In our case, we live in a third-floor apartment in a small solid, concrete building. The greatest danger comes from its many large glass windows and being a block from the sea. Plywood is like gold here, so, like our neighbors, we just tape the windows and cross our fingers hoping they won’t shatter if they break.

A family of four, we have spent the passing of several hurricanes in a bathroom where we put chairs, a rechargeable lamp, flashlight, candles, radio, drinking water, snacks, etc. It’s an eerie feeling, especially at night. Fortunately for us, none of the eyes of those hurricanes has directly hit the city of Havana.

For my six-year-old grandson, watching the development of a hurricane on TV is exciting and frightening at the same time. When school gets cancelled and we start putting important papers and other things in plastic bags and suitcases, it sinks in to him that the storm is coming and the danger is real. When the electricity gets turned off in the city for preventive reasons, it means no more cartoons and he starts getting restless. Mican, my grandson’s cat, must also sense something because as the wind picks up he hides under a bed.


While the Cuban capital was spared from the worst of both hurricanes, many of its residents have family and friends in places that were hard hit. Tamara, 22, a film student studying in Havana and friend of the family, is from Holguin, where Ike first touched land as a Category 4 hurricane.

She wrote me on Wednesday: “I got a message from my mother in Holguin that the city [with about a third of a million residents] was devastated by Ike. The family is OK but the city is a mess without a TV transmitter and without telephone service.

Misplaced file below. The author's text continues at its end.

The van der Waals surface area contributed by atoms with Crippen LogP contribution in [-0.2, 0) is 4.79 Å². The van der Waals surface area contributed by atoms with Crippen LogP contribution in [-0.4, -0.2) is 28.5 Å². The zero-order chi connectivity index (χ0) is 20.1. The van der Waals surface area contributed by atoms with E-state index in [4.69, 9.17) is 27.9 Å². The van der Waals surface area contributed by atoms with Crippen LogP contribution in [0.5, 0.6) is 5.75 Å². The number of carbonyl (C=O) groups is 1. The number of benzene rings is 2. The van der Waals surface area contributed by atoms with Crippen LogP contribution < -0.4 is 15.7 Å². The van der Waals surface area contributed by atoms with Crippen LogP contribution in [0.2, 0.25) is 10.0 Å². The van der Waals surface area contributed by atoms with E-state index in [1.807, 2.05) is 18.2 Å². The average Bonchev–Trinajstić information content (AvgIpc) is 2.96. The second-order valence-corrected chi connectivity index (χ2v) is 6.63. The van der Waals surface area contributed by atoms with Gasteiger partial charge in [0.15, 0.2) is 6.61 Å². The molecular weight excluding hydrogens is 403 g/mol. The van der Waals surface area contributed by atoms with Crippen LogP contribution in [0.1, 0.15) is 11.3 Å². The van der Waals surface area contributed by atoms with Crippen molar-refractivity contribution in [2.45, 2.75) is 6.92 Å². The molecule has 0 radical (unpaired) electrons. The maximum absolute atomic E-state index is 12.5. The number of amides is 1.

“I also learned that Matanzas is swimming in water and that the situation in Pinar del Rio and the majority of places is very sad. I am truly dismayed; I know that several years will go by before the country is able to fully recover. Nature protests for all the damage that humans have caused. But ironically, its wrath often falls on the countries with the least possibility to recover. I have a lot of faith that we will know how to organize ourselves rapidly; the country has pulled out of worse disasters.”

Cubans don’t have insurance, but they do have a social security system that protects them against disaster. The government takes on the responsibility of providing building materials and helping replace lost appliances and other important possessions.

However, all of this can take a very long time due to the lack of building materials, insufficient construction crews and not enough funds for importing what the country doesn’t produce.

Now the government faces the difficult task of prioritizing limited resources in an under-developed and blockaded country. Repairing damaged homes, the national electric grid, schools, hospitals and other community infrastructure and boosting agriculture will no doubt be top priorities over any new construction.

The big decisions will take place at a time when President Raul Castro has already promised a restructuring and possible down-sizing of government institutions, originally planned to be announced in December when the legislature meets.


Cuba’s leaders pride themselves on the country’s self-reliance and ability to dig their way out of any hole. The fact that the country’s socialist revolution has survived a half-century of relentless hostility from Washington and out lived the collapse of the USSR and Socialist Europe reinforces their belief that they will overcome the major setback to the economy poised by Gustav and Ike.

On the other hand, as the Revolution turns “50” on January 1, the battle horses of past struggles are aging and time will tell whether the new generations are willing to accept the calls to hard work and sacrifice.

Some analysts believe the government must implement new mechanisms or reforms that make greater local government and individual initiative possible. It will take considerable effort just to get back to the difficult economic situation the country faced before the storms, largely due to the increasing international food and oil prices.